The Anchoress Drops Her Veil to Discuss the Dignity of Life
For years now spiritual author The Anchoress has written beautiful words on faith, and life and family- sharing her powerful words behind a veil of anonymity. Her writings have covered everything from December vespers, to the travels of Pope Benedict, to George W. Bush dancing with free people. But, after several years of anonymous blogging The Anchoress for some reason decided to drop her veil of anonymity recently.
Inside Catholic published a wonderful article by Elizabeth Scalia (pictured) on the dignity of life. Here is a piece from that essay:
The Way of Sorrows is the Way of the Cross. It is a process of being open to, and acknowledging, and fully living through those times in our lives when we know humiliation, or hardship, or failing, or shared suffering. One of the stops on the Way of the Cross is entitled “Jesus Meets His Mother,” and we have seen that powerful image played out over and over in these past weeks.
A few days ago, I watched as Mom fed her dying son his supper, patiently holding small spoonful after small spoonful to his lips, encouraging him to swallow and take a little more, offering him a drink, dabbing at his lips. Occasionally, watching him do the hard work of simply eating, she would shake her head sadly and offer him another bite.
I watched this unshrinking woman — a woman who, ten years ago, would have told you that she could not possibly endure such a reality — feed her son a pureed meal from his dish, while she nourished him — and the rest of us present — in a completely different way, with her unconditional love. Forty years ago, she had fed her son as she feeds him now; back then it was a game, now it is a heavy sadness. But both meals had been flavored by the constancy of her love.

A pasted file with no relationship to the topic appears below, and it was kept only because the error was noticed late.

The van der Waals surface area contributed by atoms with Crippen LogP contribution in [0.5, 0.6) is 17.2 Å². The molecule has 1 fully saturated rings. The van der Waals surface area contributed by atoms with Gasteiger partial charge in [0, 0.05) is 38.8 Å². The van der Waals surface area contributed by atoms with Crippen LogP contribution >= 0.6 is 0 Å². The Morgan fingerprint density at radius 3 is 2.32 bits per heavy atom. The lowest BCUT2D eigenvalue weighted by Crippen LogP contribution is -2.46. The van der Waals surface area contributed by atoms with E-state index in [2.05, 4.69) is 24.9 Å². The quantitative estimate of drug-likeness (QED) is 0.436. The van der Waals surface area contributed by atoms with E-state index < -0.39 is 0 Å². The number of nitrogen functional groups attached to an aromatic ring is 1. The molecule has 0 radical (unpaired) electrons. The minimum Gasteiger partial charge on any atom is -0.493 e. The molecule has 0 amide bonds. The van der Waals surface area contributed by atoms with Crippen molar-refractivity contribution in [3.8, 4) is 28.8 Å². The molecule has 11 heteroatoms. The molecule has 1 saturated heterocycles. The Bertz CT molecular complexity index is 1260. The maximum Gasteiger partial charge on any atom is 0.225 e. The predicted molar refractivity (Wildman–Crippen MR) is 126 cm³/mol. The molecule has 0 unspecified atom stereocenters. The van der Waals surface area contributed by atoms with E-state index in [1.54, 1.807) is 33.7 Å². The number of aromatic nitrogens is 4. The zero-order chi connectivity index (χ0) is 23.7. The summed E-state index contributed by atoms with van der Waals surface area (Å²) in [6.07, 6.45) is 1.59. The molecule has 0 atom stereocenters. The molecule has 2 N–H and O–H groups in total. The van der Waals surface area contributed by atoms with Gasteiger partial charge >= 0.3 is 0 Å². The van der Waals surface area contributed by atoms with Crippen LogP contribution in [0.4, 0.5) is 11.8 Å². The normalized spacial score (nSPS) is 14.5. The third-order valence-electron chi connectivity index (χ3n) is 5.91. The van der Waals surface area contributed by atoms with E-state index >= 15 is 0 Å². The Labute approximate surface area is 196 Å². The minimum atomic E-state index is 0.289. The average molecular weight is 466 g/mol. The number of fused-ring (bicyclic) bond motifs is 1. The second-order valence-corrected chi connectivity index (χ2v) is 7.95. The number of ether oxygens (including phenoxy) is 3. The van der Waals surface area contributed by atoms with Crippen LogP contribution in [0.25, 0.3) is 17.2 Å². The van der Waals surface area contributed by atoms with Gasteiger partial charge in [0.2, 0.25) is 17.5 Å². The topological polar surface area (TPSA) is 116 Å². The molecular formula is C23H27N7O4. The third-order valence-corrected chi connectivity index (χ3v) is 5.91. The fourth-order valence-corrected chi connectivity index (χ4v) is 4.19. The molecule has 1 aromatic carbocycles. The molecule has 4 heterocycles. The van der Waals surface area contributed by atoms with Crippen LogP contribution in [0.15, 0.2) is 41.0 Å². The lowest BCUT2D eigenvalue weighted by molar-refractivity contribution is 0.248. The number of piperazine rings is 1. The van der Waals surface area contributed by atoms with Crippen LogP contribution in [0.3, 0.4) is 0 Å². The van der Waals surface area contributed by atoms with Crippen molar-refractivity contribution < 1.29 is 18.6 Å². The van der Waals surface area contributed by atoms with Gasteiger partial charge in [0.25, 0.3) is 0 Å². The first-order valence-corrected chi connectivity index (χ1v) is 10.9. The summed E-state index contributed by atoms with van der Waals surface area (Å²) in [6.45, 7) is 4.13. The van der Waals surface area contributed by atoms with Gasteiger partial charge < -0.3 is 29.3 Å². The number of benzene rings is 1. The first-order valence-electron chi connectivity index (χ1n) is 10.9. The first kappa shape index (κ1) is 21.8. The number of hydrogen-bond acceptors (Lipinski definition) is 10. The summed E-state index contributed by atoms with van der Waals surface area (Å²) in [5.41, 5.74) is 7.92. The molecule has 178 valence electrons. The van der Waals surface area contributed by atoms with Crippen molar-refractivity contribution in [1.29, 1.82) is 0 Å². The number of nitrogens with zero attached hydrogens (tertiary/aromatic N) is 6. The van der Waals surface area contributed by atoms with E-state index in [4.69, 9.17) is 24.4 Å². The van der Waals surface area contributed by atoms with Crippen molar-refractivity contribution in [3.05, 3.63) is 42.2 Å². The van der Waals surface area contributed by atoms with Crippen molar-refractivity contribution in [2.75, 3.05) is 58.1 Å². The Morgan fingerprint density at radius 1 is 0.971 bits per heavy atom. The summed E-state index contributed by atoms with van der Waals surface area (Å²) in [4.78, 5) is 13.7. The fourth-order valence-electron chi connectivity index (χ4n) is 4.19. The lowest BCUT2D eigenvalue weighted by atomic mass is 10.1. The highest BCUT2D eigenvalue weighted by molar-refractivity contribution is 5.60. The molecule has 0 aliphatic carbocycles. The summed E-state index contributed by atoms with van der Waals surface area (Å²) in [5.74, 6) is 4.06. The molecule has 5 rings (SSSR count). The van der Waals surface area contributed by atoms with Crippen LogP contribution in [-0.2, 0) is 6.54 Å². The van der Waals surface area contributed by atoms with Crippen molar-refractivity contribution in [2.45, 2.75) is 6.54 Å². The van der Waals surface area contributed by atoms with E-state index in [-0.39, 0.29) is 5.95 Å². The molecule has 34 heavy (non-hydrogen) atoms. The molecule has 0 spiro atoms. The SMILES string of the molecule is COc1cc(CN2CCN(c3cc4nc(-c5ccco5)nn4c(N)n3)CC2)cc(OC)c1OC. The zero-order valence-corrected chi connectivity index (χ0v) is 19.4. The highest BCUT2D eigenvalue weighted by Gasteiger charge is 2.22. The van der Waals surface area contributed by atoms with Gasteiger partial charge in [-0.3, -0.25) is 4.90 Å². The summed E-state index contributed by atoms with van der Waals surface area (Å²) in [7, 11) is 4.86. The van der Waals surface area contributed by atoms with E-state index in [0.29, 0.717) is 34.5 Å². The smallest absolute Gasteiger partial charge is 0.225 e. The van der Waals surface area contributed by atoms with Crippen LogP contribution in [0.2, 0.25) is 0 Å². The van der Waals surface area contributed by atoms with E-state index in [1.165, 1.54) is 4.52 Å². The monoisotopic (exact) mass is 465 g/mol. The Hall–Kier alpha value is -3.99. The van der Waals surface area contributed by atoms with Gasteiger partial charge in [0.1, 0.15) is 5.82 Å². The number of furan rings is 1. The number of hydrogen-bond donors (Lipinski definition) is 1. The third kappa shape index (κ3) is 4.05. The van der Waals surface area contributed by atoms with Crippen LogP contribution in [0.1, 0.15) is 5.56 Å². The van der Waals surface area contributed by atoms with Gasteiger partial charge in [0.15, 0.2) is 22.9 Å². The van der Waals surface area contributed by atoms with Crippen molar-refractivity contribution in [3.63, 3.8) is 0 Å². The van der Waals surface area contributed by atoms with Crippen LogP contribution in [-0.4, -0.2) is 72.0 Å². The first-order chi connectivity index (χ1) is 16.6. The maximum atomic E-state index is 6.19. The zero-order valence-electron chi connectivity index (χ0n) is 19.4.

This is no image in pastels. Nothing this heroic can be portrayed in pinks and yellows and blues. Only the starkest of colors, boldly cast, can be used to relate what we are seeing. Recently, we stepped outside — once again — to allow the nurse to turn her patient in his bed. We know she used the utmost care and delicacy in handling our brother, and yet we could see, upon re-entering his room, how exhausting it had been for him. I stood at the foot of the bed and saw his face as Mom drew near. Too exhausted for words, he reached for her and she took his hand. His eyes saw only his mother, and they said, “Mommy… oh, my Mommy,” and her eyes said the rest: “Son… oh, my son.”
But this is too sad, it is. Life is so very sad and so very beautiful. Some will scoff: “Beauty? What beauty? What kind of sick mind can find beauty in this pietà? It would be more beautiful to help your brother to end his suffering. Real love has nothing in common with pain. What is to be gained from all of this beside some medieval Catholic satisfaction in suffering?”
I can only answer that question with a question: Do you think that giving my lionhearted brother a “compassionate” needle would truly lessen our suffering, or his? By cutting short the process, do we step off the Via Dolorosa and avoid it all, or do we merely thwart a plan for our own lives? Should we steal from our brother the opportunity for him to reach out a hand and have it immediately grasped, to have everything about his existence affirmed, over and over?
Should we steal from ourselves the opportunity to love?
What has been gained here? Brothers and sisters and cousins and friends who had been supremely caught up in the seemingly critical issues of their own lives have brought those “important” issues to a screeching halt, and they have come together to help our brother, and each other, through these last months. We have all gained the understanding that our love for one another is not as buried as we had perhaps thought. We know, now, that no family or friends will be left behind. We know that if any of us become ill, our ordeal will not be a lonely one; we all understand that we have enormous value to each other. And we know that if life becomes difficult, no one is going to be “put down” as a matter of expediency. These days, that is a tremendous message.
There is much more at Inside Catholic.